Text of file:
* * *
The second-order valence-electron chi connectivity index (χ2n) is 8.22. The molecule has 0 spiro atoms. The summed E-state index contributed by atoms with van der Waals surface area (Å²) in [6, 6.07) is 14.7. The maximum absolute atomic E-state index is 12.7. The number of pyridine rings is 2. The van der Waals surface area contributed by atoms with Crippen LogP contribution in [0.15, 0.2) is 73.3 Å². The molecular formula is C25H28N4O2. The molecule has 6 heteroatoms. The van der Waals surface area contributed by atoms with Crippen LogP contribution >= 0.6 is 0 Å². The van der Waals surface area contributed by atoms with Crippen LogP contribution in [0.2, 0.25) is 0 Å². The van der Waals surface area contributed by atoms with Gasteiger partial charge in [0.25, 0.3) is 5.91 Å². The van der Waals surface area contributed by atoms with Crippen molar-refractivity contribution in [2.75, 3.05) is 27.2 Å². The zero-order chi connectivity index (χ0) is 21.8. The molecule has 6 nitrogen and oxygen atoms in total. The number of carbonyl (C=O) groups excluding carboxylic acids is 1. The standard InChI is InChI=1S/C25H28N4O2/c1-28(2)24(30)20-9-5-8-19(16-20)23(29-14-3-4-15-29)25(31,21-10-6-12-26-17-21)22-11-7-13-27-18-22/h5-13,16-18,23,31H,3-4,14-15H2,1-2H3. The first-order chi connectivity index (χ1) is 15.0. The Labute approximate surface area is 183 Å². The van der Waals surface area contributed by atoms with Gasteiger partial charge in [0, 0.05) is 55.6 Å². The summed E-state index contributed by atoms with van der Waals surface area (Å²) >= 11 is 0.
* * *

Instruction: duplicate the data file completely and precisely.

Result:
The second-order valence-electron chi connectivity index (χ2n) is 8.22. The molecule has 0 spiro atoms. The summed E-state index contributed by atoms with van der Waals surface area (Å²) in [6, 6.07) is 14.7. The maximum absolute atomic E-state index is 12.7. The number of pyridine rings is 2. The van der Waals surface area contributed by atoms with Crippen LogP contribution in [0.15, 0.2) is 73.3 Å². The molecular formula is C25H28N4O2. The molecule has 6 heteroatoms. The van der Waals surface area contributed by atoms with Crippen LogP contribution >= 0.6 is 0 Å². The van der Waals surface area contributed by atoms with Crippen LogP contribution in [0.2, 0.25) is 0 Å². The van der Waals surface area contributed by atoms with Gasteiger partial charge in [0.25, 0.3) is 5.91 Å². The van der Waals surface area contributed by atoms with Crippen molar-refractivity contribution in [2.75, 3.05) is 27.2 Å². The zero-order chi connectivity index (χ0) is 21.8. The molecule has 6 nitrogen and oxygen atoms in total. The number of carbonyl (C=O) groups excluding carboxylic acids is 1. The standard InChI is InChI=1S/C25H28N4O2/c1-28(2)24(30)20-9-5-8-19(16-20)23(29-14-3-4-15-29)25(31,21-10-6-12-26-17-21)22-11-7-13-27-18-22/h5-13,16-18,23,31H,3-4,14-15H2,1-2H3. The first-order chi connectivity index (χ1) is 15.0. The Labute approximate surface area is 183 Å². The van der Waals surface area contributed by atoms with Gasteiger partial charge in [0, 0.05) is 55.6 Å². The summed E-state index contributed by atoms with van der Waals surface area (Å²) >= 11 is 0.